As mentioned previously, the method of FIG. 2 can also be used for image stabilization, i.e., for compensating tremors or blurring. Here, it may be sufficient to use only one tile dimension (i.e., use one iteration of steps 21 to 23 in FIG. 2). In this application, it is typically only the translational shift, i.e. a shift in a certain direction, that is compensated. To this end, it is possible, as described, to carry out an analysis of the shift (i.e., the change of the argument of the spectral density after the transformation at 21) over time, wherein it is possible to distinguish between shifts on account of tremors from object movements (as described above). Thus, the shift can be compensated very accurately in some embodiments, in part with an accuracy of less than one pixel.

It is also possible to output a multiple of the shift within the scope of image stabilization. This is explained using the example of an operating microscope as an optical system (e.g. optical system 16 of FIG. 1). The assumption is made that the operating microscope has a 10-fold magnification and this is already displayed at the operating microscope head with a monitor via an eyepiece. In the case of such an application, it may be advantageous, taking account of the movement of the operating microscope head on an arm that may have several meters length, not to completely stabilize the image on the monitor but to move it opposite to the operating microscope head movement on the monitor of the operating microscope head in order to show a stable image to the observer, who is not moving in respect of the patient and the floor. By way of example, the movement of the image on the monitor can then be − 1/10-times or + 1/10-times the movement recorded by the camera in the operating microscope head, depending on the optical design. Thus, it is not the entire shift that is compensated in this case, but deliberately only a part or multiple thereof. As a result of this, the movement, caused by the work of the surgeon, of the object recorded by the operating microscope can be reproduced without errors in this exemplary case and it is also possible to produce an image movement of the monitor image. Hence, it is possible to display an intuitively understandable image to the surgeon. A small rotation or change in magnification caused by the movement of the operating microscope head can likewise be stabilized at least approximately using correspondingly small tiles, wherein, for this stabilization, each small tile receives a translational shift that is slightly different to that of the other tiles.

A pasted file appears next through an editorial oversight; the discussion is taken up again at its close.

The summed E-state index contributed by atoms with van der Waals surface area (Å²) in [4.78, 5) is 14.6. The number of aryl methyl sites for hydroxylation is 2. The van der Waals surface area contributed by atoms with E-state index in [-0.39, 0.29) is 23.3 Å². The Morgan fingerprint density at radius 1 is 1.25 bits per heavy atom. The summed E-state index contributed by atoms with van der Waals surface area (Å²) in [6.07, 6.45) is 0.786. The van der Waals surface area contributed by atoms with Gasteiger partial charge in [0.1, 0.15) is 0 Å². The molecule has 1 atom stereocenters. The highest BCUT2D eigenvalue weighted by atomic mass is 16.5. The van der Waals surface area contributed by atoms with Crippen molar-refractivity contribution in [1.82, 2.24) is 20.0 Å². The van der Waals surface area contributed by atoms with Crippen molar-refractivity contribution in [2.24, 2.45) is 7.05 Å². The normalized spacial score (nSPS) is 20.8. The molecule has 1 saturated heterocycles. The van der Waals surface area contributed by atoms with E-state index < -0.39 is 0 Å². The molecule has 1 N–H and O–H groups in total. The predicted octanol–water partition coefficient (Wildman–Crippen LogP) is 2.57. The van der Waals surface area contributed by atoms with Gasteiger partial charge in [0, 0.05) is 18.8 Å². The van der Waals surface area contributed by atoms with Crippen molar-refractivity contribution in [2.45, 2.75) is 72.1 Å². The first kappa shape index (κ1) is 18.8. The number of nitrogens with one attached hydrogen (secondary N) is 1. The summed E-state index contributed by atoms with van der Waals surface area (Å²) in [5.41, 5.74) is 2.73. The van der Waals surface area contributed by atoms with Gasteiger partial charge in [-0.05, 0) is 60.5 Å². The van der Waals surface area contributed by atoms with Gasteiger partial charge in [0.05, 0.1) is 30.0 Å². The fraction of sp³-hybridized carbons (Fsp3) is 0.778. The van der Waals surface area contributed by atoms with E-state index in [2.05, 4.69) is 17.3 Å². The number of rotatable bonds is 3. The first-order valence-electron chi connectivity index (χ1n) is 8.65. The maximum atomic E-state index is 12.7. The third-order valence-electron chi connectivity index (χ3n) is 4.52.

The example of an operating microscope above only serves for further elucidation of, in particular, a non-complete compensation of the shift and should not be construed as restrictive since the presented embodiments can be generally applied to camera devices with optical systems as described with reference to FIG. 1.

Claims (24)

What is claimed is: